Daesh kidnaps women and children in Syria’s Sweida

It is only recently that Daesh was said to have been defeated. (File/AFP)
Updated 30 July 2018
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Daesh kidnaps women and children in Syria’s Sweida

  • Daesh group kidnapped dozens of Druze women and children when it attacked their villages
  • More than 250 people killed as Daesh carries out string of attacks

BEIRUT: Daesh group kidnapped dozens of Druze women and children when it attacked their villages last week in Syria’s southern province of Sweida, a monitor said Monday.
More than 250 people were killed on Wednesday when Daesh carried out a string of suicide attacks and shootings in the provincial capital Sweida and villages to the north and east.
“At least 36 Druze women and children were abducted after the attacks,” said the Syrian Observatory for Human Rights, a Britain-based monitor with a network of sources inside Syria.
Four of the women had since managed to escape and another two had died, said Observatory chief Rami Abdel Rahman.
Another 17 men from the areas targeted by Daesh were still unaccounted for, but it was unclear if they were also kidnapped, he told AFP.
Both the Observatory and Syrian news outlet Sweida24 said 20 women and 16 children had been kidnapped.
Daesh has not claimed the kidnappings, and no details on them could be found on its propaganda channels.
Daesh declared a self-styled Islamic “caliphate” in 2014 across Syria and Iraq, but has since lost most of that territory.
It still holds small, isolated areas of Syria’s remote desert, which includes northeastern parts of Sweida, as well as pockets in the adjacent province of Daraa and further east near the border with Iraq.
Backed by Russia, Syrian troops have been waging an assault on an Daesh-held pocket of Daraa for more than a week.
Sweida, which is mostly held by the government and populated by the secretive Druze minority, has been relatively insulated from the violence of Syria’s seven-year war.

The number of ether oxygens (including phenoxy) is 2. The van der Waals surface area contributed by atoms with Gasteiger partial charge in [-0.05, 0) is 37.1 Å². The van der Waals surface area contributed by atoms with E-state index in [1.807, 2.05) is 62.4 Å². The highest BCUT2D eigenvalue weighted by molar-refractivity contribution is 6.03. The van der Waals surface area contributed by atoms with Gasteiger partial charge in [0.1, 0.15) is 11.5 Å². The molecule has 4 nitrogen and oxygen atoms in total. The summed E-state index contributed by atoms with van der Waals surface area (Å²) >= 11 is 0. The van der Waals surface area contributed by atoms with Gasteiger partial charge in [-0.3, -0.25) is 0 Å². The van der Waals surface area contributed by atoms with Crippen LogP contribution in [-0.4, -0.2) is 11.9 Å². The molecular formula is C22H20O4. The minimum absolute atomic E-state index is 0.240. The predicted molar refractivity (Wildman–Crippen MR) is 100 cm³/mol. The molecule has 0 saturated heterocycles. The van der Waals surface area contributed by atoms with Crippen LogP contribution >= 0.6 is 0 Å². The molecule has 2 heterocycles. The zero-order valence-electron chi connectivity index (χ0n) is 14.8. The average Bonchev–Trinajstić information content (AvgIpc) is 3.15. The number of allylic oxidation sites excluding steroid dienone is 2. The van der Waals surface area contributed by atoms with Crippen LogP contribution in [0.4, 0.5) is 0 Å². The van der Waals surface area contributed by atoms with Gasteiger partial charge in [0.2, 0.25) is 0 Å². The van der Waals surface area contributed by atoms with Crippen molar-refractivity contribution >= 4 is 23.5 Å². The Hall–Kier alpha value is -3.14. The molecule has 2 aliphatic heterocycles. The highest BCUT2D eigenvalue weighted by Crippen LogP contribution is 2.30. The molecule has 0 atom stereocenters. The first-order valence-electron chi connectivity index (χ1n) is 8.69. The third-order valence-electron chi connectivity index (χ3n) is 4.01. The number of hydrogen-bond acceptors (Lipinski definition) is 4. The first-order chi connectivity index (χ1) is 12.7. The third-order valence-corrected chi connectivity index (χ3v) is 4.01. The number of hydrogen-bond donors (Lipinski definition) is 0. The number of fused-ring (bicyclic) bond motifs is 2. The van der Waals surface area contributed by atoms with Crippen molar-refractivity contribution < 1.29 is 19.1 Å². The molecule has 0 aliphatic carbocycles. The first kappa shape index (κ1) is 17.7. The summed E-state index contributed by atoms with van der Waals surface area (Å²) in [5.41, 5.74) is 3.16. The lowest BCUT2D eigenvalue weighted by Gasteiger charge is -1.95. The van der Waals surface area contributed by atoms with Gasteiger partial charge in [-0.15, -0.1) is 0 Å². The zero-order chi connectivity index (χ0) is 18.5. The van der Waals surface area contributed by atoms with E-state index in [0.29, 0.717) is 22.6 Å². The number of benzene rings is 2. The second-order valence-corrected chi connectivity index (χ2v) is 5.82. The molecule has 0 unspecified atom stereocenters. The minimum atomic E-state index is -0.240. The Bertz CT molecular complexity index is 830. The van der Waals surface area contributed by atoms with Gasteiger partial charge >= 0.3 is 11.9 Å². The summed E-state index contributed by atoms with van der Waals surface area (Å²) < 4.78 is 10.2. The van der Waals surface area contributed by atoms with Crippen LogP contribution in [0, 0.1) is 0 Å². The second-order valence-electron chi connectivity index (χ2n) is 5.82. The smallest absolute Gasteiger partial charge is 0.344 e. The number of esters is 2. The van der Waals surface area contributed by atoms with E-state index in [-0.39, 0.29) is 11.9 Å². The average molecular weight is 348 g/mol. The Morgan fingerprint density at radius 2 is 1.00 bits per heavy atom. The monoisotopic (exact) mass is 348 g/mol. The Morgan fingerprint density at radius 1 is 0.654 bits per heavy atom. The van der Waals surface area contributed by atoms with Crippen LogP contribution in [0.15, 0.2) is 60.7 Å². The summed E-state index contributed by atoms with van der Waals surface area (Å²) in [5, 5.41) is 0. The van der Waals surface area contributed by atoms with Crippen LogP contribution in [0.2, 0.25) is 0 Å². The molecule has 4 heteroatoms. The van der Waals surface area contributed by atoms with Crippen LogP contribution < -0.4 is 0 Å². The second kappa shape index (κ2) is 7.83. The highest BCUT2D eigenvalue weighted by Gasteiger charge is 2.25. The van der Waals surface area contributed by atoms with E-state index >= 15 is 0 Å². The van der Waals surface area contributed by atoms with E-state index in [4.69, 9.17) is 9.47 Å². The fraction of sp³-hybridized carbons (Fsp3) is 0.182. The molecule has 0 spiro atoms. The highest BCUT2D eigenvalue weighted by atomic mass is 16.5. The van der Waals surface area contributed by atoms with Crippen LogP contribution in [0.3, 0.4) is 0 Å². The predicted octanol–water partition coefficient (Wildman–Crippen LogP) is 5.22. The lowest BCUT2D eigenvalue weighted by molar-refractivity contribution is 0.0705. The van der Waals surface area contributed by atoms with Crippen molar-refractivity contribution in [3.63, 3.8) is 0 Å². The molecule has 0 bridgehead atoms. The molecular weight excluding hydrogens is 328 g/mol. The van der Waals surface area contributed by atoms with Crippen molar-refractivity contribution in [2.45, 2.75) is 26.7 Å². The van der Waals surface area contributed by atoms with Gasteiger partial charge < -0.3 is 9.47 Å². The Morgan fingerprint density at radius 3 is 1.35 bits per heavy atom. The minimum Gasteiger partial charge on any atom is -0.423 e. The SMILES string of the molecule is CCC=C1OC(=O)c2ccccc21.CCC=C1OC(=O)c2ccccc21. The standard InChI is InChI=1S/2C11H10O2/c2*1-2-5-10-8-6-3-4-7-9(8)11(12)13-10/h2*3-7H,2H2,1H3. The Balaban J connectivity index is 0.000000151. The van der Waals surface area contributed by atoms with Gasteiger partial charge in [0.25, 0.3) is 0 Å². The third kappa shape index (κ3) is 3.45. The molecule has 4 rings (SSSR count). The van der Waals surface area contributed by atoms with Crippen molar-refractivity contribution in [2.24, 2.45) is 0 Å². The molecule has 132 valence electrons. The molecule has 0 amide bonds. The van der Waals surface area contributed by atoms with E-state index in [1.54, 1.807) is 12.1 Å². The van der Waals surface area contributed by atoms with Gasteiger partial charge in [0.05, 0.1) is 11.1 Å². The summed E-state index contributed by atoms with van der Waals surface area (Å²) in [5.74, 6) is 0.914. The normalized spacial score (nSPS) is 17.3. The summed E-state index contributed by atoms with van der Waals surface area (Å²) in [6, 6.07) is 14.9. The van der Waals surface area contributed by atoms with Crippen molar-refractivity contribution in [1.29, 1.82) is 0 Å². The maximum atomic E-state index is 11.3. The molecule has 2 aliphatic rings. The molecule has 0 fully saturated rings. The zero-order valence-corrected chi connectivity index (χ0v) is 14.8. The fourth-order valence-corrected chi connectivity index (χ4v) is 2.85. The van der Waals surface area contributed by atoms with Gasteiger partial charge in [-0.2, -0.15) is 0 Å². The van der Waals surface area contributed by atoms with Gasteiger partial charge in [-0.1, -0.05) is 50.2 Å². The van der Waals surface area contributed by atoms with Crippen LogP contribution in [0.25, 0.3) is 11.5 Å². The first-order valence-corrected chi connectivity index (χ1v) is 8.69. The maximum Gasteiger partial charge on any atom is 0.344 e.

Last week’s attacks were the bloodiest ever in the province and among the deadliest waged by Daesh in Syria.


Brother of Palestinian teen Tamimi sentenced for stone-throwing

Updated 3 min 20 sec ago
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Brother of Palestinian teen Tamimi sentenced for stone-throwing

JERUSALEM: The brother of a teenager who became a symbol of the Israeli-Palestinian conflict after slapping two soldiers has been sentenced to jail for throwing stones at a police officer, the army said Tuesday.
Waed Tamimi, the brother of Ahed Tamimi, confessed to his role in a March 2017 “violent riot” in which an Israeli police officer was wounded by stones thrown by Palestinians at his vehicle, according to a military court ruling from Monday.
Since he had already received a suspended sentence for stoning Israeli security forces in 2016, he was handed a 14-month sentence for the 2017 incident as part of a plea bargain, the court document said.
Asked by the court if he had anything to say, the 22-year-old said: “I have nothing to add. There will be no third time,” according to the ruling, which was published by the army on Tuesday.
The incident took place in Nabi Saleh in the occupied West Bank, where the Tamimi family lives.
Tamimi’s sister, Ahed, was released from prison last month after an eight-month sentence for hitting and kicking two Israeli soldiers in front of her house in the occupied West Bank.
In an interview the day after her release, the now 17-year-old told AFP that she understood she had become a “symbol” of the Palestinian cause.
Video of that incident went viral, leading to praise and support from Palestinians but scorn from Israelis who accused her activist family of using her in staged provocations.
Rights groups harshly criticized Israel for the length of Ahed Tamimi’s sentence.